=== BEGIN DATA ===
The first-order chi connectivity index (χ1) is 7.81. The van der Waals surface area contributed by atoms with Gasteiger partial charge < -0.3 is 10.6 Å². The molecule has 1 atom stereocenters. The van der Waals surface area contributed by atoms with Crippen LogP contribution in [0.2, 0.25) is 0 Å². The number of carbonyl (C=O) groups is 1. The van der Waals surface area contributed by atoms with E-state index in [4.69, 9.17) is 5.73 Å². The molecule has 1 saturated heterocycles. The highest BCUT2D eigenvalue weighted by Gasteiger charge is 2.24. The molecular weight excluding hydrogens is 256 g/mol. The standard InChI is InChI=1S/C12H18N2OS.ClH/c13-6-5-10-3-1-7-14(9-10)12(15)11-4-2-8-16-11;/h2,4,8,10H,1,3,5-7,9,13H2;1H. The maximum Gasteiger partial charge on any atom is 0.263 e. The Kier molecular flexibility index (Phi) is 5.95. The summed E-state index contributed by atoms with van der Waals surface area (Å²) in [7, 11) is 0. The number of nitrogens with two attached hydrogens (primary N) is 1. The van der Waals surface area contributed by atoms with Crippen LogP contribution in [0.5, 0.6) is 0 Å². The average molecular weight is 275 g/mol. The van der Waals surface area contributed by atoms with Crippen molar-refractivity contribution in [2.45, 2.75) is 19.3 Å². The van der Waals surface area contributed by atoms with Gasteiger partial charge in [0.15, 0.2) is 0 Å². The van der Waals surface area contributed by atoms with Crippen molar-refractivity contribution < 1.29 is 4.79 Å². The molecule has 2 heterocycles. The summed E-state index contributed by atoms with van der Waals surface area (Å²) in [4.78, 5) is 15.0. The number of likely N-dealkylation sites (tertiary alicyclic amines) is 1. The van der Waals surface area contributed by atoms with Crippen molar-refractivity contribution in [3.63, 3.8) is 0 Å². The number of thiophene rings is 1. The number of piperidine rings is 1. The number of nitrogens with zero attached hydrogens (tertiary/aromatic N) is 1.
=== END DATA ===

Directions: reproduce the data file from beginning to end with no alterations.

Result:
The first-order chi connectivity index (χ1) is 7.81. The van der Waals surface area contributed by atoms with Gasteiger partial charge < -0.3 is 10.6 Å². The molecule has 1 atom stereocenters. The van der Waals surface area contributed by atoms with Crippen LogP contribution in [0.2, 0.25) is 0 Å². The number of carbonyl (C=O) groups is 1. The van der Waals surface area contributed by atoms with E-state index in [4.69, 9.17) is 5.73 Å². The molecule has 1 saturated heterocycles. The highest BCUT2D eigenvalue weighted by Gasteiger charge is 2.24. The molecular weight excluding hydrogens is 256 g/mol. The standard InChI is InChI=1S/C12H18N2OS.ClH/c13-6-5-10-3-1-7-14(9-10)12(15)11-4-2-8-16-11;/h2,4,8,10H,1,3,5-7,9,13H2;1H. The maximum Gasteiger partial charge on any atom is 0.263 e. The Kier molecular flexibility index (Phi) is 5.95. The summed E-state index contributed by atoms with van der Waals surface area (Å²) in [7, 11) is 0. The number of nitrogens with two attached hydrogens (primary N) is 1. The van der Waals surface area contributed by atoms with Crippen LogP contribution in [0.5, 0.6) is 0 Å². The average molecular weight is 275 g/mol. The van der Waals surface area contributed by atoms with Crippen molar-refractivity contribution in [2.45, 2.75) is 19.3 Å². The van der Waals surface area contributed by atoms with Gasteiger partial charge in [0.15, 0.2) is 0 Å². The van der Waals surface area contributed by atoms with Crippen molar-refractivity contribution < 1.29 is 4.79 Å². The molecule has 2 heterocycles. The summed E-state index contributed by atoms with van der Waals surface area (Å²) in [4.78, 5) is 15.0. The number of likely N-dealkylation sites (tertiary alicyclic amines) is 1. The van der Waals surface area contributed by atoms with Crippen molar-refractivity contribution in [3.63, 3.8) is 0 Å². The number of thiophene rings is 1. The number of piperidine rings is 1. The number of nitrogens with zero attached hydrogens (tertiary/aromatic N) is 1.